In 2007, a joint venture station owned by Southern Cross Broadcasting and PBL Media, the owners of NTD-8 Darwin, was announced.[3] The station, named Darwin Digital Television, began broadcasting on 28 April 2008.[4] It is a digital-only Network Ten affiliate, similar to other digital only joint venture channels introduced in Australia.

On 3 July 2007 Southern Cross Television's parent company, Southern Cross Broadcasting, recommended Macquarie Media Group's offer of A$1.35 billion, for a takeover of the corporation.[5] On 5 November 2007, the network was officially purchased by the Macquarie Media Group.[6]

In early 2009, Southern Cross Tasmania dropped all of its remaining Network Ten programming, except for AFL telecasts, as it has gradually dropped other programming since 2004 when TDT was launched, which broadcast all Network Ten programming. It is now affiliated only with Seven and broadcasts all of its programming.

On 14 March 2017, a HD simulcast was announced for launch on 22 March 2017, specifically for the Tasmanian station.

From 1 July 2018, all local branding was phased out on all of the company's Seven-affiliated stations in favour of a generic Seven Network branding. Though news services offered by Southern Cross were also scheduled to be rebranded as Seven News on this date,[7][8] the rebrand has been delayed until further notice, citing concerns from Seven about using their news brand but not under their editorial control.[9] On 3 December 2018, the Tasmanian station's news bulletin changed its title to Nightly News, followed on 14 January 2019 by GTS/BKN's bulletin.


As the following stations are affiliate broadcasters of the Seven Network the following Seven News national programs are aired on these stations:

  • Seven Early News
  • Sunrise (Weekdays) & Weekend Sunrise
  • Seven Morning News
  • Seven News at 4 (Seven Afternoon News)
  • Seven News at 5
  • Sunday Night

For regional news, TNT in Tasmania have their daily bulletins produced from the station's Launceston studios, while the local news bulletins on GTS/BKN serving the Spencer Gulf and Broken Hill areas, as well as shared news summaries broadcast on ITQ/QQQ serving remote areas and TND in Darwin, have their programs produced from Southern Cross Austereo's studio in Hobart.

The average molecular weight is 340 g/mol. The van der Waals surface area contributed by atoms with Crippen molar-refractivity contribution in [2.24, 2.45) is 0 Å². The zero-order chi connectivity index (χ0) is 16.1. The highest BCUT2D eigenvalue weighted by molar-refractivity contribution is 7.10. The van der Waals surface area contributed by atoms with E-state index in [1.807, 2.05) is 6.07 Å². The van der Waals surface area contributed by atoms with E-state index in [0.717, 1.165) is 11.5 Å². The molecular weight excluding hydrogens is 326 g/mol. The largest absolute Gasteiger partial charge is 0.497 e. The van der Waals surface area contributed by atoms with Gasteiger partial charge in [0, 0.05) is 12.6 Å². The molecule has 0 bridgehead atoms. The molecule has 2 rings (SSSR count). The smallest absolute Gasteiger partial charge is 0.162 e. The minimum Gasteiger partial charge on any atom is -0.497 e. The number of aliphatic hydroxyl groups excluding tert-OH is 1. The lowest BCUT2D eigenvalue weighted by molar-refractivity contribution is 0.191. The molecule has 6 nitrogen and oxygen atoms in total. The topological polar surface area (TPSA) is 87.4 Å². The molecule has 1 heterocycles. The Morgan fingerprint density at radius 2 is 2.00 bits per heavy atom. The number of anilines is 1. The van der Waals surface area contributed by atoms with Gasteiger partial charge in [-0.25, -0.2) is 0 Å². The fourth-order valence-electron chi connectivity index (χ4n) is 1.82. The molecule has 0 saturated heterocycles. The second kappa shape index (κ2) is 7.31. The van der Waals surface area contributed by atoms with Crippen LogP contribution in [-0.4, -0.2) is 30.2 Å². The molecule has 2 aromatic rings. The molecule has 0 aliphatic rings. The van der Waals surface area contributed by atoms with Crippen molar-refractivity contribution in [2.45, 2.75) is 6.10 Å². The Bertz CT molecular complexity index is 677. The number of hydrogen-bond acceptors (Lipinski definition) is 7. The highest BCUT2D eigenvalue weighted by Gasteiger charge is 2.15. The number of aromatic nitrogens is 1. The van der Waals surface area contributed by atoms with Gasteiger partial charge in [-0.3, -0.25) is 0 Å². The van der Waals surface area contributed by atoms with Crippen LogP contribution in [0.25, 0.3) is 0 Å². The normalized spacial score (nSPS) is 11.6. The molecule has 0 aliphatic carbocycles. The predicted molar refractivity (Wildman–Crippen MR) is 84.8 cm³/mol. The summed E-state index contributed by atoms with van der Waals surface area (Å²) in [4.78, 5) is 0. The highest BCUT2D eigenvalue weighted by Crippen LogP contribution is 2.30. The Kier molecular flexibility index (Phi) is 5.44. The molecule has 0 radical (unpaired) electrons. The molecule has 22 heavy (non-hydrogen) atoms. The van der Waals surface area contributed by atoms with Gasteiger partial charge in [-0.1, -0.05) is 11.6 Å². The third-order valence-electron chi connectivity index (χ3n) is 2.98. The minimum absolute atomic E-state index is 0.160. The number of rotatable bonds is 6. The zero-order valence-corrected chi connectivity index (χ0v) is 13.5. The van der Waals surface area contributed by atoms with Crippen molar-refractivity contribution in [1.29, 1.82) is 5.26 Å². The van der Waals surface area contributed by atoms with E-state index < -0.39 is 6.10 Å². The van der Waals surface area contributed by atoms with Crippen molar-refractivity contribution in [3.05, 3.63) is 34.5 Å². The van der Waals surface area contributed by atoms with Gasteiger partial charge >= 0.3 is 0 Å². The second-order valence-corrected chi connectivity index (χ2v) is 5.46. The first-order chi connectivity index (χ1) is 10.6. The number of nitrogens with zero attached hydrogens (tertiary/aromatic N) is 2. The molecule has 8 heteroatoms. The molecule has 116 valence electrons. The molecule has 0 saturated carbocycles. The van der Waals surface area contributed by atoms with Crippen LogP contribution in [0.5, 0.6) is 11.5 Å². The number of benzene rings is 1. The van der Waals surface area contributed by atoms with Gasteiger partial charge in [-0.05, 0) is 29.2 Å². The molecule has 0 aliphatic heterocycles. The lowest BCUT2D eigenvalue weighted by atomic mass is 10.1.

Local programming

Although, in the past, various birthday specials, telethons and locally produced TV shows have been aired. Quiz Quest (children's game show), The Saturday Night Show (variety), Down The Line (morning talk/local events), Targa Tasmania (annually), The Saturday Morning Fun Show (kids), Tasmanian New Faces (talent), Launceston Cup (OB) and so on.

Hook, Line and Sinker

Hook, Line and Sinker is a fishing show hosted by former news journalists Andrew Hart and Nick Duigan.

Renovation Relief

Renovation Relief is a DIY program hosted by famous wood-chopper David Foster in which he and a team of people from sponsors (i.e. Gunns) renovate a house, most commonly for people who have done something for the community or have disabled children. Renovation Relief is not airing at this time.

Targa Tasmania

For the two weeks in which Targa Tasmania runs, each night Andrew Hart and Nick Duigan share the events of the day in Targa Torque, this usually airs at around 10.30 pm.

Holiday at Home

Holiday at Home is a lifestyle programme which promotes places to stay at and things to do in Tasmania.

Discover Tasmania

This show was produced by Southern Cross but was hosted by Seven Network personalities Ed Halmagyi and Tim Campbell and a mention was made about the Seven Network broadcast centre model in the village of Lower Crackpot in the Tasmazia maze complex. It is similar to Holiday at Home except featured more famous attractions and was arguably better quality television. The second season saw Tim Campbell being replaced by Jack Campbell as host because Tim Campbell had moved to the Nine Network.

Homes of Tasmania

Homes of Tasmania is screened each year showcasing the year's award-winning homes. It is hosted by Nick Duigan and Andrew Hart, like Hook Line and Sinker.

Going Bush

This was the third show hosted by Nick Duigan and Andrew Hart. It was a five-part series screening on Sunday mornings and later afternoons, about Tasmanian bushland and related topics, and co-produced with Forestry Tasmania. There have been two seasons.

Burnie Ten – Ten Week Challenge